Noelle Pikus-Pace: Winning A Silver Medal Was Our Family Dream Come True

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Skeletal racer Noelle Pikus-Pace  has a lot to be happy about. She recently won her first Olympic silver medal at Sochi. The mother of two was also sponsored by AT&T and was involved in their national ad campaign in support of Team USA. Noelle and her family appeared in one of the commercial titled Hours. She also filmed another video for AT&T in which she talks about her training.

The free AT&T’s #ItsOurTime app allowed fans to upload a “U-S-A” chant that was shared via Facebook, Twitter, or email. The user generated content also populated a virtual wall of support at ItsOurtime.com, as well as on a Times Square billboard on the day of the opening ceremony. Celebrity Baby Scoop recently caught up with the athlete to discuss the ATT campaign, her time at Sochi and family life in Utah.

CBS: Congratulations on winning the silver medal in Sochi!  Tell us what it meant to you to be able to share that experience with your husband and kids.

NPP: It was a dream come true, not just my dream, but our dream, our family dream come true.  That’s why the minute I crossed that finish line I just had to be with them.  I had to get to Janson and the kids. They had all given up so much for so long for that moment.  It was mine, it was 100% ours.

CBS: Tell us about making of the AT&T commercial.  Were your children excited to be in it?

NPP: I am so proud of the AT&T spot, they did a great job capturing our daily life when we are at home. It was a perfect snapshot of our family. Lacee has loved being involved in all the media, she picks out outfits, we do her hair, so she loves the production part. Traycen is almost 3, so he just follows what Lacee does when they are filming. They do not really get the magnitude of it all, but one day they will.

CBS: Did your kids enjoy being at the Olympics?  How did dad keep them busy?

NPP: They loved all the great things we got to do. Not sure they realized it was the Olympics. They have been to every World Cup event this season and know everyone in the skeleton community, so it probably seemed like they were at another event with all their friends. We were able to do some great things as a family while traveling, visiting the sites in each location (what better way to see the world?), visiting friends, celebrating the Christmas holiday and birthdays (Lacee turned 6 in Austria), etc. We always have a bag of toys and goodies for them to play with. Most of the time Janson is getting them to stay active and burn some energy, they are running, climbing and exploring everywhere we go.

CBS: Is the commercial representative of a day in your life?

NPP: Absolutely, it is organized chaos. Janson and I try to plan at the beginning of every week the best we can and then we just jump right in. One minute I am training and the next minute I am running to soccer games, getting food on the table, etc. It was a perfect window into our lives.

CBS: You travel so much during the year – where is your home base?  How do you stay connected to your family?

NPP: We live in Eagle Mountain, UT, just outside of Salt Lake City. The four of us traveled the world together for the season and into the Olympic Games. Honestly, AT&T kept us connected. I could call my mom and dad, my sister, friends from anywhere in the world.  We were calling, texting, emailing, updating social media, taking a million photos and video all from our cell phones through the AT&T network. They kept us connected and also enabled us to document and share our journey.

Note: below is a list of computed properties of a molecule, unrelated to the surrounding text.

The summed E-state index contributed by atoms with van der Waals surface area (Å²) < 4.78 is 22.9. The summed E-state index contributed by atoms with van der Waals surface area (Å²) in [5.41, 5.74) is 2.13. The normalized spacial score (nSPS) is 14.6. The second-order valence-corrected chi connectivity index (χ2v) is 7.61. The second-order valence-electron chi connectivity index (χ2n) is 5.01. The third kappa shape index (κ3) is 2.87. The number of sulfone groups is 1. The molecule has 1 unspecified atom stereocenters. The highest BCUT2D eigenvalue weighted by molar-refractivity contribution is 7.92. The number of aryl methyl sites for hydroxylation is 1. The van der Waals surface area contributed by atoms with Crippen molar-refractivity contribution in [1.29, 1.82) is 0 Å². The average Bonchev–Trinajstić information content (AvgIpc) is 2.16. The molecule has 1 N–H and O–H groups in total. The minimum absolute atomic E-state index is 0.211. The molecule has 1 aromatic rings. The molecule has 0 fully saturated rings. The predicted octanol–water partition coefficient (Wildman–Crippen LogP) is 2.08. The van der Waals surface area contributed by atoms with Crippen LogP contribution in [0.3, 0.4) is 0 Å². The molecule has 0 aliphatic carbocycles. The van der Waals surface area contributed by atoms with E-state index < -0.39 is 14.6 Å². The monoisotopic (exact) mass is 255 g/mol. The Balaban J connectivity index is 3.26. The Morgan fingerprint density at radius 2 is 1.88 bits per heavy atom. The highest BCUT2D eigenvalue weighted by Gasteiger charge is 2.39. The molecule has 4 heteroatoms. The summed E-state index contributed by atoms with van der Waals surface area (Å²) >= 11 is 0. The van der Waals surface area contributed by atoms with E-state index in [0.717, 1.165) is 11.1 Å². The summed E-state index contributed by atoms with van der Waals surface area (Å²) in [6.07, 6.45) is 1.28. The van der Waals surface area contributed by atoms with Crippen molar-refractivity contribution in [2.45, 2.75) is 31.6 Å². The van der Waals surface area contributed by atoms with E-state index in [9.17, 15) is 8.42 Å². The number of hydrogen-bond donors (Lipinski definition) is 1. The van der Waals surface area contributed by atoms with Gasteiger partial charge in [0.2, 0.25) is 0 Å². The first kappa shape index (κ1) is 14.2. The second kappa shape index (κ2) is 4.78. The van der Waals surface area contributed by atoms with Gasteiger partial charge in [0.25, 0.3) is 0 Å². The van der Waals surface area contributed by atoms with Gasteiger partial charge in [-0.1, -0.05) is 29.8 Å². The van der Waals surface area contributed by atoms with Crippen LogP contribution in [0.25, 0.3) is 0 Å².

CBS: When you’re not training – what does the family like to do together?

NPP: We spend time together playing games, cooking in the kitchen, playing outside, etc. We love gardening and cooking together.

CBS: How did you decide to become a skeleton racer?  How old were you?

NPP: In high school, I ran track and field and through my coach found out they needed athletes to try to bobsled. While training , our coach asked for volunteers to try something new. Before I knew it, I was on a skeleton sled and my coach pushed me down the track. I think I was the only one who jumped up at the end and wanted to go again. That is how it all started.

CBS: What are your children’s (Lacee and Traycen) personalities like?

NPP:  Both kids are great little travelers and have been adaptable to moving around, to my training and to not being home since late fall. Lacee is  sweet caring and very social. Traycen is all little boy-curious, into everything, and follows everything his big sister does. Both are high energy, so keeping them busy is key.

CBS: How do you balance training and motherhood? Do you struggle like most moms trying to “do it all”?  Do you have childcare help?

NPP: I have the best husband in the world, we are a team and manage everything with our family. We set the schedule together at the beginning of the week which has included my training at home and at the track. We do not have childcare even when we were traveling around the world. We just jump right in and stay as flexible as we can since we know things do not always work out perfectly.

CBS: Do you have plans to have more children in your future?

NPP: Absolutely.

CBS: What happens after the Olympics for you?

NPP: I just arrived home after solid travel since October for competitions. So, the immediate answer is laundry. We will be focusing on getting back to our lives in Utah. We have had such a great support system in our community that I need to share this with everyone back here. Once I take a deep breadth, I will also focus on my speaking career and hope to keep very busy with that. I do a lot of volunteering here at home in any way I can, so I will continue to do so. I want to write a book and have many other goals to share my story and help others.

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